While economists pencil in smallish cuts to South Korean GDP this year and a big hit to the travel sector, the most enduring impact of China’s clampdown on outbound tourism could be an acceleration of efforts by Seoul to reduce dependence on its giant neighbor.
Analysis by Natixis Asia emphasizes that South Korea is likely to keep winding back risk exposure to China, particularly when it comes to foreign direct investment.
Southeast Asia, with expanding consumer markets and competitive wages, appears well positioned to benefit.
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To be sure, the total stock of South Korean FDI in China is huge, at about $52 billion according to data from the Export-Import Bank of Korea. This compares with $45 billion in Asean nations.
"They will increasingly seek to diversify risks by moving into markets that offer fast growth and cheap labour costs," Trinh Nguyen, senior economist for emerging Asia at Natixis in Hong Kong, said in a note to clients.
Nguyen also highlighted tourism’s relatively small place within the overall economy relative to sectors like manufacturing, and the continuing demand from China’s factories for components from South Korea.
"Korean tech firms still retain technological edge that supports decent demand for their products abroad," she said.
Economists at Nomura International said the decision to ban package tours to South Korea could shave 0.2 percentage point from GDP, assuming the number of Chinese tourists drops by 40 percent over the next 12 months. This would be in keeping with the decline in mainland travelers to Taiwan during another diplomatic spat, according to Nomura.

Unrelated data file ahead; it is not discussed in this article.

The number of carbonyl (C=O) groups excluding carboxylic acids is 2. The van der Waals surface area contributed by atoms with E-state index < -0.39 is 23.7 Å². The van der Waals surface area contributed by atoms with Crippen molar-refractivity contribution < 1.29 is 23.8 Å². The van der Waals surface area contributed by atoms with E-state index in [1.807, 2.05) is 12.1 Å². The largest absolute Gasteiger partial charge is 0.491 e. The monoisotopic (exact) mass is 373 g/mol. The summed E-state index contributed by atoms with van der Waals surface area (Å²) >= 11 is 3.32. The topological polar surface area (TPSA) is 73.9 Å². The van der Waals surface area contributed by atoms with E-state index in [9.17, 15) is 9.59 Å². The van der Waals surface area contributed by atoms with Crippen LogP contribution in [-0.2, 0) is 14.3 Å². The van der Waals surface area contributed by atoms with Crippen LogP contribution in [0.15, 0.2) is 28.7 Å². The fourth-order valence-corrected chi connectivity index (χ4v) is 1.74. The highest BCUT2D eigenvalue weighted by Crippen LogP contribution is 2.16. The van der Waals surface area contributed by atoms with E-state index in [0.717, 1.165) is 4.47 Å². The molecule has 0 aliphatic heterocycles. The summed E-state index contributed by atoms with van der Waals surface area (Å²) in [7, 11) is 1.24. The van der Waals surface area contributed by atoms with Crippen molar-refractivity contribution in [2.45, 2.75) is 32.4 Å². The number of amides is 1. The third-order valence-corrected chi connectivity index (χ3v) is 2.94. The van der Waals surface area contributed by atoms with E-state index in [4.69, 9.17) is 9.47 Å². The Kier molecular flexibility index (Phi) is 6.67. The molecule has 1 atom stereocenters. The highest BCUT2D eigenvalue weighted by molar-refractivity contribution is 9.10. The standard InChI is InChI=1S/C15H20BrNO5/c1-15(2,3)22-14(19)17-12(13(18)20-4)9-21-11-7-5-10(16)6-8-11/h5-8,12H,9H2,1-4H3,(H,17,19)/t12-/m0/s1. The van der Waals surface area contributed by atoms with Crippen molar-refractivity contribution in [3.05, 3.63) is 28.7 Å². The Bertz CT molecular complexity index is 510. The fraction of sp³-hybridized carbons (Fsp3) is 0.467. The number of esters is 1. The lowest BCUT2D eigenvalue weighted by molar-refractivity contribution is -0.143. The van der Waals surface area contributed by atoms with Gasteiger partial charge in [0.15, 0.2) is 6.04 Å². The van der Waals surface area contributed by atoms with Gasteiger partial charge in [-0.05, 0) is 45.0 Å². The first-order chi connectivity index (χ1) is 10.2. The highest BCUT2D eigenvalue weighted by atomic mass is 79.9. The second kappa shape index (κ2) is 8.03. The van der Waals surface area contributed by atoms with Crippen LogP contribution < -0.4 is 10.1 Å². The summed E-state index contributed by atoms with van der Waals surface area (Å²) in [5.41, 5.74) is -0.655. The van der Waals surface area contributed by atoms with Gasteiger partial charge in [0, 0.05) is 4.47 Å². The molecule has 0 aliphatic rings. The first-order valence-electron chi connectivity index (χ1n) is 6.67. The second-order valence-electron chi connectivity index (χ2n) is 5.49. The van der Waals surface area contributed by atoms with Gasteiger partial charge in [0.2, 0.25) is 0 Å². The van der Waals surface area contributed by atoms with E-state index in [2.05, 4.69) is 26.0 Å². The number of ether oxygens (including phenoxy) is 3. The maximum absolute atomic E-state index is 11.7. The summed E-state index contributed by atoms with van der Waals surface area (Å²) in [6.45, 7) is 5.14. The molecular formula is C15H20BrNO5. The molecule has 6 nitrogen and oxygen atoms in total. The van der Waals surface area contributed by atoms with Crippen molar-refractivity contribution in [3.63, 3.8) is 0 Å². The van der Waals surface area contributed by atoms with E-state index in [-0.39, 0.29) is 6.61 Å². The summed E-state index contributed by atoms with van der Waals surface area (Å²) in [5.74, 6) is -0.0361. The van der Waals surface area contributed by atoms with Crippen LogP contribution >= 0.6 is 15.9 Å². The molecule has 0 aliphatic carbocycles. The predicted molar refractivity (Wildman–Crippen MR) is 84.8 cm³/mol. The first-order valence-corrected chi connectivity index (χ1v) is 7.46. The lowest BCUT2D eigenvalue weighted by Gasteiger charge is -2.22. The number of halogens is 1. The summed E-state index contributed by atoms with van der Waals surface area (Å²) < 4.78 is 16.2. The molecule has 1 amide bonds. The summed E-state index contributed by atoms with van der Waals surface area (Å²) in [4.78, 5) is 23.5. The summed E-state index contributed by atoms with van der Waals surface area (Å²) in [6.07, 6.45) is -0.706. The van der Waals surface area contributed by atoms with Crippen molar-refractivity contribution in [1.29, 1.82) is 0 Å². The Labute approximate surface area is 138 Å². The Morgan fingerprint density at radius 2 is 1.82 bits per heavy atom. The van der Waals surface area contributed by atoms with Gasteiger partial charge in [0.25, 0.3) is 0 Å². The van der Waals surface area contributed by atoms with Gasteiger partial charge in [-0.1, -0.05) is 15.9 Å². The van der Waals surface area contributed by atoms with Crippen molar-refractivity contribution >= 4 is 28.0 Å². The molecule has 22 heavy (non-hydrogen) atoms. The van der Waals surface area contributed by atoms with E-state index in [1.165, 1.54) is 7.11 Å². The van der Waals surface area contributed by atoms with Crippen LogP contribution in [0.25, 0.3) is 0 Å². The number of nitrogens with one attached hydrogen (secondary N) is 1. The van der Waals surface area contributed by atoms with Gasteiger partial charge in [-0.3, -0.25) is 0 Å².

While South Korean exports of consumer goods could be vulnerable, intermediary products that fill China’s manufacturing supply chain are less exposed, according to a note from Nomura economists Young Sun Kwon and Minoru Nogimori.
Nomura forecasts South Korean GDP growth of 2 percent this year. The median of estimates compiled by Bloomberg is for expansion of 2.5 percent, slightly lower than 2016.
The curbs on tourism come on top of a host of non-tariff barriers South Korean companies face in China.
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"There are many ways for China to torment Korea," said Song Yeong-kwan, a fellow at the Korea Development Institute in Seoul, who said the flareup has come at very bad time, given impeachment proceedings against Park Geun-hye, who's been suspended from power. "The situation inside Korea is pretty bad -- we don’t have a control tower."
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